Woman Reunited With Lost Dog After Her Husband's Passing

A woman, who was visiting Middleton, Wisconsin, last week, has been reunited with her lost dog after the pup went missing when she came to the area for her husband’s medical treatment.

Unfortunately, Sarah Tiger’s husband, Jack, died on August 5. The couple’s dog, Hope, had been a faithful companion for her husband in his final days, however, after getting loose in Middleton, two days before he died, the dog lost her way.

After Hope went missing, Sarah shared her story with local news sources. "He was put in the ICU on the 30th," she said. "He recognized Hope. His last words were 'my Hopey Hope.'"

"I need her back," she added. "I need that link to my husband back."

"Hope means Jack to Sarah," Cassandra Holmes, a nurse at Jack's hospital said. "She needs that. He would have wanted her to find Hope."

Luckily, Hope was found by Sarah and Holmes last week in a Middleton park at around 9:15 p.m. "She did respond to my whistle, and she did look at me when I called her name," Sarah said before the dog finally returned. "Now we need just another sighting. But I know she's alive."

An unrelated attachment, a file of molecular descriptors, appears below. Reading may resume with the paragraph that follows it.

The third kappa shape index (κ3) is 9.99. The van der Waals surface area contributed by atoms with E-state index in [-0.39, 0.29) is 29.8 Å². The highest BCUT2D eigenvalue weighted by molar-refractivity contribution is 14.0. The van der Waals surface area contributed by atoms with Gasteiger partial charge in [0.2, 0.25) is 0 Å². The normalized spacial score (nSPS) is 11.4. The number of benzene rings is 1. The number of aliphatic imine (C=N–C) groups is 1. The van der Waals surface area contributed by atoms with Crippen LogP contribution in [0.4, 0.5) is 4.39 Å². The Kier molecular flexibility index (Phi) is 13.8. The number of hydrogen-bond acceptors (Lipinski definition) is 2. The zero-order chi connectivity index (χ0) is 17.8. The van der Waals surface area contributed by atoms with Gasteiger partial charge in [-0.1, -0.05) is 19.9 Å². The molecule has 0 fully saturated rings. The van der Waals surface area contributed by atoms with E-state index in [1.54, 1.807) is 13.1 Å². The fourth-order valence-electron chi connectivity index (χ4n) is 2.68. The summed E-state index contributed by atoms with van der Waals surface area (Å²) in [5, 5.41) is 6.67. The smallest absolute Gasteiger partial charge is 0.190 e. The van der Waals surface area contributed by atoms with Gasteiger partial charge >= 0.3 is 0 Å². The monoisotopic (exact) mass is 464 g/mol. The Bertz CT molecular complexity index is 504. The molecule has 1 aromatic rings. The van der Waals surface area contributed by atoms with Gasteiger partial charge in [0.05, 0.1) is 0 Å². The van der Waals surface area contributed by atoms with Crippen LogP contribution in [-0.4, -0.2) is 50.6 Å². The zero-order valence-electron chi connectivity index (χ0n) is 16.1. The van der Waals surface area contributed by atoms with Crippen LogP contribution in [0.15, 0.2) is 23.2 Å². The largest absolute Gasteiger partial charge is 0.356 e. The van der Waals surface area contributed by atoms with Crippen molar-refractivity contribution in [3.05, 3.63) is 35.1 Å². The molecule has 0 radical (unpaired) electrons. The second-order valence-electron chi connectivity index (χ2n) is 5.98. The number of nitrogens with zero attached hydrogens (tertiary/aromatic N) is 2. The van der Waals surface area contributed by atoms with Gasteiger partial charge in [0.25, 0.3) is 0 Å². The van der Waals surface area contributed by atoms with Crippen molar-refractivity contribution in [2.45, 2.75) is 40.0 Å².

Lost Dogs of Wisconsin said that lost dogs often go into "survival mode" out of fear and usually hide during the day. If you see a lost animal, Lost Dogs said you should avoid chasing or yelling after them, but rather contact local officials.

#Middleton #Madison #Dane County. We have fantastic news to start the day! Hope the Shepherd Beagle cross who was lost...

Posted by Lost Dogs of Wisconsin on Wednesday, August 15, 2018

Although she has lost some weight and her potassium levels are low, Hope is in good health. The dog will now accompany Sarah home to Iowa as she continues to grieve the loss of her husband. Thankfully, she can do so with Hope by her side.

Lost Dogs of Wisconsin, a 501(c) 3 non-profit organization, is a group of volunteers that provides free resources to owners who have lost their dogs to improve their chances of finding them. The program also works with local animal control and shelters by limiting the number of “owned strays” that enter the animal control/shelter system. In 2017, the organization helped reunite 2,900 dogs with their families.

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According to the organization, "Owners of dogs file a report with us and we guide them through the very confusing and traumatic process of finding their dog. Lost dogs can be found safely weeks, months and even years after they go missing. We also help finders of loose dogs locate their owners."

If your dog is missing in Wisconsin, you can file a report with Lost Dogs of Wisconsin at www.helpinglostpets.com. You'll need a good, high-resolution image of your lost dog.

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